As the weather warms, PDSA has joined forces with other leading animal welfare groups to alert owners that dogs are dying in hot cars.
Every year there are devastating reports in the media of dogs being left in hot cars to suffer and even die.
But the car heats up quickly, even for a short period of time in the shade and with the windows open, which is extremely dangerous for our four-legged friends.
Cars can reach incredibly high temperatures within minutes of being parked. When a dog’s body temperature rises above 40°C, it can cause irreversible damage to the brain and internal organs.
Is it illegal to leave a dog in a hot car?
Leaving a dog in a hot car is not illegal per se, but owners are legally responsible for the health and welfare of their pets. If a dog falls ill or tragically dies as a result of being left in a hot car, the owner can be charged with animal cruelty under the Animal Welfare Act 2006. This may result in imprisonment and/or fines.
What to do if you see a dog in a hot car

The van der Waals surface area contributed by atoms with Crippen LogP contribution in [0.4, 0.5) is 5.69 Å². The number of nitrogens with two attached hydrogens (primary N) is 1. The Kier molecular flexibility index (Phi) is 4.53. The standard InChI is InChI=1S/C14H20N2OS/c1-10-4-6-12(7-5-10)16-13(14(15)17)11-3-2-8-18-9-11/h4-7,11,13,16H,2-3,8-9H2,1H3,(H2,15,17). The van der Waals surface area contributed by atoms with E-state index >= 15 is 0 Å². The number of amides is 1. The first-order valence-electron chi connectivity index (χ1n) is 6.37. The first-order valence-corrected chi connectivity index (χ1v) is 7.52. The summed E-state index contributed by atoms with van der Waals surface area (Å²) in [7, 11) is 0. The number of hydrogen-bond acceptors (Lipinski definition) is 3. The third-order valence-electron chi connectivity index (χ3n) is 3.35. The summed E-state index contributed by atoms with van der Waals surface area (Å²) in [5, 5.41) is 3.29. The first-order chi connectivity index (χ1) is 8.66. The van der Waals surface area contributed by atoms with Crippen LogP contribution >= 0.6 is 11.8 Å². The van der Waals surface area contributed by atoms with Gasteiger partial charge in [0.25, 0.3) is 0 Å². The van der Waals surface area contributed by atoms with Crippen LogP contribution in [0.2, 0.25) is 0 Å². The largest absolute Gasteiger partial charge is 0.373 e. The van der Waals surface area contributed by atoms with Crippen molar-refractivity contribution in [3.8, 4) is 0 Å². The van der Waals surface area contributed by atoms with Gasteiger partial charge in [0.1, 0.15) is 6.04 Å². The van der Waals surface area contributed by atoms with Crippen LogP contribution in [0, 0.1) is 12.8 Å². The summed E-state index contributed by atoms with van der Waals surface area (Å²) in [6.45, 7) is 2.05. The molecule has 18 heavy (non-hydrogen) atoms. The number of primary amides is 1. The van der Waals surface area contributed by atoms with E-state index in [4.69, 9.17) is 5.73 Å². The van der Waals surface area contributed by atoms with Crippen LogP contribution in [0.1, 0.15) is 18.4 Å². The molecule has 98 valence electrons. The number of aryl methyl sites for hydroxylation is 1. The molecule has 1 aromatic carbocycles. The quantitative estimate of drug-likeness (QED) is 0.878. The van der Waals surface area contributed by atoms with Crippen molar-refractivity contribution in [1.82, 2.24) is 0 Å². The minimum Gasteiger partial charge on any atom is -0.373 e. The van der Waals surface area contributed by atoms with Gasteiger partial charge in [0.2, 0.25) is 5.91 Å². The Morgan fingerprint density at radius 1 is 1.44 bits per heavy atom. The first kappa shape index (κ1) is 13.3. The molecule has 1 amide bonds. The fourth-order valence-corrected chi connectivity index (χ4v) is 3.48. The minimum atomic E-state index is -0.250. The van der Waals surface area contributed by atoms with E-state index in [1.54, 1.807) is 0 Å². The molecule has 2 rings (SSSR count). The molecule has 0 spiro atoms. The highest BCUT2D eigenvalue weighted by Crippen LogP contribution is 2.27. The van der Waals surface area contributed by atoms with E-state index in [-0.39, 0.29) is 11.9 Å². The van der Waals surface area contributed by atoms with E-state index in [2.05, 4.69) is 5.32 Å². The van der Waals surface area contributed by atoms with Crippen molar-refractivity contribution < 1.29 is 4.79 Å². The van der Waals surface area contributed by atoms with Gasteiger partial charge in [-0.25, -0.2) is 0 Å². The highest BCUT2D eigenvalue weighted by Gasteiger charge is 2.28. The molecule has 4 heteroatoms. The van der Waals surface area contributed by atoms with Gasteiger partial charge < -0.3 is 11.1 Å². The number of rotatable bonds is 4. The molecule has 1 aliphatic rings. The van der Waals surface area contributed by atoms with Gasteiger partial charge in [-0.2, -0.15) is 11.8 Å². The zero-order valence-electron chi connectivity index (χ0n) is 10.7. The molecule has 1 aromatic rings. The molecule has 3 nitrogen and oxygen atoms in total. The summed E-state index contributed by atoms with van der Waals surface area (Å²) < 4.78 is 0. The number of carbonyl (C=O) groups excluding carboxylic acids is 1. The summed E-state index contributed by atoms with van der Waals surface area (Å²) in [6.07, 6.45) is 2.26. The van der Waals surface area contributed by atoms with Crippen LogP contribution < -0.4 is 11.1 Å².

Step 1: Assess the situation. Is the dog showing signs of stress or heat stroke? If so, please call 999 for assistance.
Step 2: When the dog’s situation becomes critical and the police are too far away or absent, many people will instinctively break into the car to rescue the dog.
Step 3: Tell the police what you intend to do and why, and take pictures and/or tapes of the dog, as well as the names and phone numbers of witnesses to the incident.
Step 4: As soon as the dog is removed from the vehicle, have someone call your local veterinarian; they may ask you to go directly to them in an emergency. While waiting for advice, put the dog in a cool/cool place and pour a small amount of cold water over him. Do not use cold water as this may cause an electric shock. Give the dog a small amount of cool water and urgently take him to the nearest veterinarian, even if he appears to have recovered.